These are pictures of the wiring process of the system panels. You can see how modular it is witch makes it easy to upgrade or add different systems to.
So now for the hard part wich in therory is quite simple...........How to wire the Joystick, throttle, and rudder pedals (the ''flight system''). The Flight system in the pictures above I decided not to use because it used a usb to ppm converter system that was good but not versital enough for what I wanted to do. This system allowed me to use most of the buttons on the flight system to control the channels but I didnt want to use the controlls on the stick for things like the landing gear. I wanted an actual landing gear lever like in a real cockpit.......same with the flaps. I didnt want to take any control shortcuts so what I had to do was to take an old Futaba radio I had and hack it along with an off the shelf computer gaming flight system. Since this was an experminent I decided to use second hand stuff incase it didnt work.
This is the flight system I used and you can see in the background the face of the now taken apart Futaba TX. At this point I had not received the rudder pedals yet.
So in simple terms what I did was modified the flight system to replace the joysticks in the Futaba TX. I had to replace the pots in the flight system with the same values as the ones in the stock TX gimbals and other channels on the Futaba as well as non proportional channels and extend the wires of those channels into the cockpit. It is a 7 chanel radio with a gear chanel (#5) and one other proportional chanel and a non proportional channel (#'s 6 and 7). I used a computer cable with enough wires to extend the wires from the stock gimbles (wich were removed) and into the flight system and, in the case of the gear channel, into the dash landing gear lever that I built.
Modifying the TX
Back together after the modification.......note the plug hanging out of the antenna hole. This plugs into the leads going into the CGS and the flight sustem. Basically it is just extentions fo the wires that used to go to the stock gimbles and switches in the TX.
These pictures show me replacing the stock potentiometers (pots) of the joysticks with pots of the same value as the ones out of the TX so it will operate like the stock gimbles. The stock Futaba uses 5k pots and I pulled 100k pots out of the flight system and replaced with 5k pots. finding 5k pots for the flight system with the same dimentions as the 100k pots was easy off of ebay.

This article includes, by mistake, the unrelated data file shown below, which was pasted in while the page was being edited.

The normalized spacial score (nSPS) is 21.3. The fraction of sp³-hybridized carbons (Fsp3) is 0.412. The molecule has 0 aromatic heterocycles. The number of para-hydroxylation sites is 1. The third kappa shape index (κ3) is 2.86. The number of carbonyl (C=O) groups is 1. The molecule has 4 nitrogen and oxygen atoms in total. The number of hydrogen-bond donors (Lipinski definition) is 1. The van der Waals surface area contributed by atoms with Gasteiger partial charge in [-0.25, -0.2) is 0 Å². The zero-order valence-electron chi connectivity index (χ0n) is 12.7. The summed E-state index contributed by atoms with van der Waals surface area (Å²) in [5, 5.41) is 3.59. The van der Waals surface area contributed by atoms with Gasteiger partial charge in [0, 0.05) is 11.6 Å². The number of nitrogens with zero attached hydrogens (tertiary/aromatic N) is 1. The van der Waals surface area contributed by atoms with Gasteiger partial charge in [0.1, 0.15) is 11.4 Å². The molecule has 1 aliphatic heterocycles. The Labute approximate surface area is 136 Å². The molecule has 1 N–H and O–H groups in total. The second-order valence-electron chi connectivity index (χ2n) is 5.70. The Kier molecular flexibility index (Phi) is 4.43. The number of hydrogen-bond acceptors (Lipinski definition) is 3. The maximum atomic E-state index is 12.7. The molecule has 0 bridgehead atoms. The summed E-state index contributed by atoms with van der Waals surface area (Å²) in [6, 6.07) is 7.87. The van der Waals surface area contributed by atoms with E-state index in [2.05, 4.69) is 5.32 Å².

The throttle mods. I used the two roll knobs you see in the pictures on the throttle handle for the pitch and roll trims by replacing them with the trim pots out of the TX. I also put chanel 6 (non proportional chanel) on a micro switch that I liberated from the Futaba and put on the throttle just under my thumb.....you can see it in the post mod pictures. The PCB boards and wires are removed and discarded.
All finished hacking, everything is painted flat black and ready for to install in the CGS. The rudder pedals also make their apperance in these pics.
I put the rudder and throttle trim on the base of the throttle padastal. I simply took the trim pot and lever assembleys out of the Futaba TX and put them here......
In the mean time the 42 inch flat screen TV arrived from an eBay purchase I made. This was a damaged freight buy and it had a few scratches and dead pixels at the bottom but it was only 160 bucks and I dont even notice the dead pixels. It was time to build the upper ''theater'' portion of the CGS. This is a seperate box that fits over the CGS and hinges at the front so it can all be opened up for cleaning and maintenance.
Yes it looks like a dog house but its not. Daisy thinks it is......
Built around the TV
I painted the inside of this flat black as well and the outside the same grey as the lower ''box'' and mounted everything together and hinged at the front like I said before.
My friend Bruce modeling it for me......lol
I mounted it to a trailer to make it easy to get to the flying field.....
So back to the dash construction. I built this gear handle for the gear and plan on building something similar for the flaps proportional channel.